Project description:Glioblastoma (GB) remains the most aggressive primary brain malignancy. Adoptive transfer of chimeric antigen receptor (CAR)-modified immune cells has emerged as a promising anti-cancer approach, yet the potential utility of CAR-engineered natural killer (NK) cells to treat GB has not been explored. Tumors from approximately 50% of GB patients express wild-type EGFR (wtEGFR) and in fewer cases express both wtEGFR and the mutant form EGFRvIII; however, previously reported CAR T cell studies only focus on targeting EGFRvIII. Here we explore whether both wtEGFR and EGFRvIII can be effectively targeted by CAR-redirected NK cells to treat GB. We transduced human NK cell lines NK-92 and NKL, and primary NK cells with a lentiviral construct harboring a second generation CAR targeting both wtEGFR and EGFRvIII and evaluated the anti-GB efficacy of EGFR-CAR-modified NK cells. EGFR-CAR-engineered NK cells displayed enhanced cytolytic capability and IFN-? production when co-cultured with GB cells or patient-derived GB stem cells in an EGFR-dependent manner. In two orthotopic GB xenograft mouse models, intracranial administration of NK-92-EGFR-CAR cells resulted in efficient suppression of tumor growth and significantly prolonged the tumor-bearing mice survival. These findings support intracranial administration of NK-92-EGFR-CAR cells represents a promising clinical strategy to treat GB.
Project description:The CD28-B7 family of receptor-ligand pairs regulates lymphocyte responses through costimulation and coinhibition. It includes checkpoint inhibitors, such as PD-1, which limit antitumor and antivirus T-cell responses. CD28 homolog (CD28H) and B7H7 have been identified as a receptor-ligand pair in this family, which has costimulatory activity in T cells. Here, we show that CD28H is expressed in primary natural killer (NK) cells and that it is a strong activator of NK cells through selective synergy with receptors NKp46 and 2B4 to induce degranulation, lysis of target cells, and production of proinflammatory cytokines. Expression of B7H7 on target cells enhanced both natural and antibody-dependent cellular cytotoxicity of NK cells. Mutation of tyrosine 192 on the CD28H cytoplasmic tail abolished NK-cell activation through CD28H. As B7H7 is broadly expressed in tumor tissues, we engineered a CD28H chimeric antigen receptor (CD28H-CAR) consisting of full-length CD28H fused to the cytoplasmic domain of T-cell receptor ? chain. Remarkably, expression of CD28H-CAR in NK cells triggered lysis of B7H7+ HLA-E+ tumor cells by overriding inhibition by the HLA-E receptor NKG2A. The cytoplasmic domains of CD28H and of the ? chain were both required for this activity. Thus, CD28H is a powerful activation receptor of NK cells that broadens their antitumor activity and holds promise as a component of NK-based CARs for cancer immunotherapy.
Project description:The outcome of viral infections is dependent on the function of CD8+ T cells which are tightly regulated by costimulatory molecules. The NK cell receptor 2B4 (CD244) is a transmembrane protein belonging to the Ig superfamily which can also be expressed by CD8+ T cells. The aim of this study was to analyze the role of 2B4 as an additional costimulatory receptor regulating CD8+ T cell function and in particular to investigate its implication for exhaustion of hepatitis C virus (HCV)-specific CD8+ T cells during persistent infection. We demonstrate that (i) 2B4 is expressed on virus-specific CD8+ T cells during acute and chronic hepatitis C, (ii) that 2B4 cross-linking can lead to both inhibition and activation of HCV-specific CD8+ T cell function, depending on expression levels of 2B4 and the intracellular adaptor molecule SAP and (iii) that 2B4 stimulation may counteract enhanced proliferation of HCV-specific CD8+ T cells induced by PD1 blockade. We suggest that 2B4 is another important molecule within the network of costimulatory/inhibitory receptors regulating CD8+ T cell function in acute and chronic hepatitis C and that 2B4 expression levels could also be a marker of CD8+ T cell dysfunction. Understanding in more detail how 2B4 exerts its differential effects could have implications for the development of novel immunotherapies of HCV infection aiming to achieve immune control.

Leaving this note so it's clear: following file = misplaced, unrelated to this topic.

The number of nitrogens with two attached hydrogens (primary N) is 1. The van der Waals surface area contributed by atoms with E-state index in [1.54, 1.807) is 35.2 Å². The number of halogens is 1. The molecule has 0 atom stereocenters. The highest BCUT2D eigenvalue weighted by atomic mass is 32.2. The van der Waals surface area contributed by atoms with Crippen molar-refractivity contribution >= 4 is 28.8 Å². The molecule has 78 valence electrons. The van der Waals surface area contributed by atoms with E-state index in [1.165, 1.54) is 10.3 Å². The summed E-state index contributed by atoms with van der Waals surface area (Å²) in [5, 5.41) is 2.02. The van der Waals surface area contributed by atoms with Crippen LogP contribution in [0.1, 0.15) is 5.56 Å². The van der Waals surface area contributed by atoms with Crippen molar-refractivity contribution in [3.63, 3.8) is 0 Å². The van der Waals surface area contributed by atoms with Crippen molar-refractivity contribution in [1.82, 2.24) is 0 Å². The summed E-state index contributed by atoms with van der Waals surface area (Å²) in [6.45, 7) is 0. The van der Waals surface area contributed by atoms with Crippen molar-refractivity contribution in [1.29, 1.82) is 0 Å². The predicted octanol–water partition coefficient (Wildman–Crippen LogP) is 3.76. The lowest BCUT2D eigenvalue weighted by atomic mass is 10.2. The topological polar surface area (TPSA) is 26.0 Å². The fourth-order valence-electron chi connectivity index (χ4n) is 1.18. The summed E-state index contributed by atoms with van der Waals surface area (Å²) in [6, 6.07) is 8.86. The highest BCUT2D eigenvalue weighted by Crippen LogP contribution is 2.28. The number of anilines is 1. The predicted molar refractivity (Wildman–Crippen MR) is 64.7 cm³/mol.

Project description:Chimeric antigen receptors (CARs) significantly enhance the anti-tumor activity of immune effector cells. Although most studies have evaluated CAR expression in T cells, here we evaluate different CAR constructs that improve natural killer (NK) cell-mediated killing. We identified a CAR containing the transmembrane domain of NKG2D, the 2B4 co-stimulatory domain, and the CD3? signaling domain to mediate strong antigen-specific NK cell signaling. NK cells derived from human iPSCs that express this CAR (NK-CAR-iPSC-NK cells) have a typical NK cell phenotype and demonstrate improved anti-tumor activity compared with T-CAR-expressing iPSC-derived NK cells (T-CAR-iPSC-NK cells) and non-CAR-expressing cells. In an ovarian cancer xenograft model, NK-CAR-iPSC-NK cells significantly inhibited tumor growth and prolonged survival compared with PB-NK cells, iPSC-NK cells, or T-CAR-iPSC-NK cells. Additionally, NK-CAR-iPSC-NK cells demonstrate in vivo activity similar to that of T-CAR-expressing T cells, although with less toxicity. These NK-CAR-iPSC-NK cells now provide standardized, targeted "off-the-shelf" lymphocytes for anti-cancer immunotherapy.